Advanced Diagnostic Development

The Plasma & Ultrafast Physics Group (PUPG) develops advanced diagnostic for laser-plasma experiments. These diagnostics are often the basics for new physics understanding and provide an opportunity for hands-on experimental learning. The group utilizes state-of-the-art computational design tools, including FRED, OSLO, SIMION, to help understand the subtleties of the diagnostic performance. Many of the diagnostic projects have undergraduate and graduate student participation. Below are a few of the PUPG advanced diagnostic projects that have been fielded at the University of Rochester’s Laboratory for Laser Energetics.

Grating Efficiency Calculator

As a summer undergraduate project, Jeremy Hassett developed a grating efficiency calculator. The Plane Reflectance Diffraction Grating Efficiency Calculator is available for download. It is an application structured for use in optical system design and analysis. The application allows the user to calculate diffracted efficiency for optical diffraction gratings for a wide range of wavelengths, diffracted orders, and nearly arbitrary groove shapes. The efficiency data can then be saved and exported for use in system analysis. A number of default gratings and setups have been provided along with the application. The installation package also contains several helpful documents demonstrating how the application is used.

Optical Thomson Scattering

Thomson scattering is a valuable technique for measuring the plasma conditions in laser-produced plasmas [1]. Simultaneous measurements of the ion-acoustic and electron plasma wave spectrum provide the first-principle measurements of electron temperature, ion temperature, electron density, and plasma flow velocity [8]. Thomson-scattering measurements on OMEGA use a 2ω (527-nm) or 4ω (263-nm) optical laser as a source that is scattered by electron density fluctuations in the plasma [9]. The Thomson-scattering diagnostic is routinely used on the OMEGA Laser System to measure the collective Thomson-scattering spectrum [2]. The development of a fully reflective system allows measurements to be made over a wide spectral range (190 nm to 700 nm) [3].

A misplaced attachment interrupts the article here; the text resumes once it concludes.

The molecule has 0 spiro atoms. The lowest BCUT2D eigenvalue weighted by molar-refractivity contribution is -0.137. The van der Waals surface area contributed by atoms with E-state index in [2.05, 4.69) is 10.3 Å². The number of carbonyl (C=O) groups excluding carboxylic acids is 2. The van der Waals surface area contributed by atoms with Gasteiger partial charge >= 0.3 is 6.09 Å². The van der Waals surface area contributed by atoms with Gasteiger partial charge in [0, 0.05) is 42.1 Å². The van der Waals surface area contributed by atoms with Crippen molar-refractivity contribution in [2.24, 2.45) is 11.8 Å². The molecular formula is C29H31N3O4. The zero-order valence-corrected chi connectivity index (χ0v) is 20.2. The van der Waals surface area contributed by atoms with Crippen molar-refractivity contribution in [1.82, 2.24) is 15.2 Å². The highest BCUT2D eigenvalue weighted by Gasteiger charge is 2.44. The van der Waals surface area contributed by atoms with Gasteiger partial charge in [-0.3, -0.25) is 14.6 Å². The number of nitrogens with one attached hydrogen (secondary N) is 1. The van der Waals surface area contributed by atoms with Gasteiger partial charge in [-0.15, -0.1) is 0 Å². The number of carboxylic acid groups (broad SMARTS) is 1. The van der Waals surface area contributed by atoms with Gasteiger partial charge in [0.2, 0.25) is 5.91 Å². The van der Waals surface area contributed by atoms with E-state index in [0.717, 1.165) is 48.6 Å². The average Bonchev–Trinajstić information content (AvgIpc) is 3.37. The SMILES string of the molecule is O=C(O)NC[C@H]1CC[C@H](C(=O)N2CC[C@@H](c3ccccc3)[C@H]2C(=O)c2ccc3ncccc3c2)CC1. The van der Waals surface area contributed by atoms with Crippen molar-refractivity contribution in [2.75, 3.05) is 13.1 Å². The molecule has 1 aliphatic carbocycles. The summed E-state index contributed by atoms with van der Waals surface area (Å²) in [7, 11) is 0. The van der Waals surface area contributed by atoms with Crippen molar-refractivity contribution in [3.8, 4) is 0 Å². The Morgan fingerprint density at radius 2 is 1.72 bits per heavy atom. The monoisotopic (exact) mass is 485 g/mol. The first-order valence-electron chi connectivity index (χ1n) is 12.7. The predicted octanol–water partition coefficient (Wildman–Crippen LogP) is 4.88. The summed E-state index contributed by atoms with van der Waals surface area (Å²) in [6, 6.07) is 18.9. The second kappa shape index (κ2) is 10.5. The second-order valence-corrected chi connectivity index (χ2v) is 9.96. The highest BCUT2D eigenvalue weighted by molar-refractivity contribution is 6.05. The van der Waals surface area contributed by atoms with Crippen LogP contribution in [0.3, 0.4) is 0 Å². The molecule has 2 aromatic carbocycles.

The script to calculate the collisionless Thomson scattering spectrum from Appendix D in Reference [1] can be downloaded here.

4ω Probe Development

A 10-ps, 263-nm (4ω) laser and a suite of optical diagnostics (schlieren, interferometry, and angular filter refractometry [3] was being built to probe plasmas produced on the OMEGA EP Laser System [4]. Light scattered by the probe beam is collected by an f/4 catadioptric telescope (figure below) and a transport system images with a near-diffraction-limited resolution (~3-µm full width at half maximum) over a 5-mm field of view to a diagnostic table. The transport system provides a contrast greater than 1:104 with respect to all wavelengths outside of the 263±2-nm measurement range.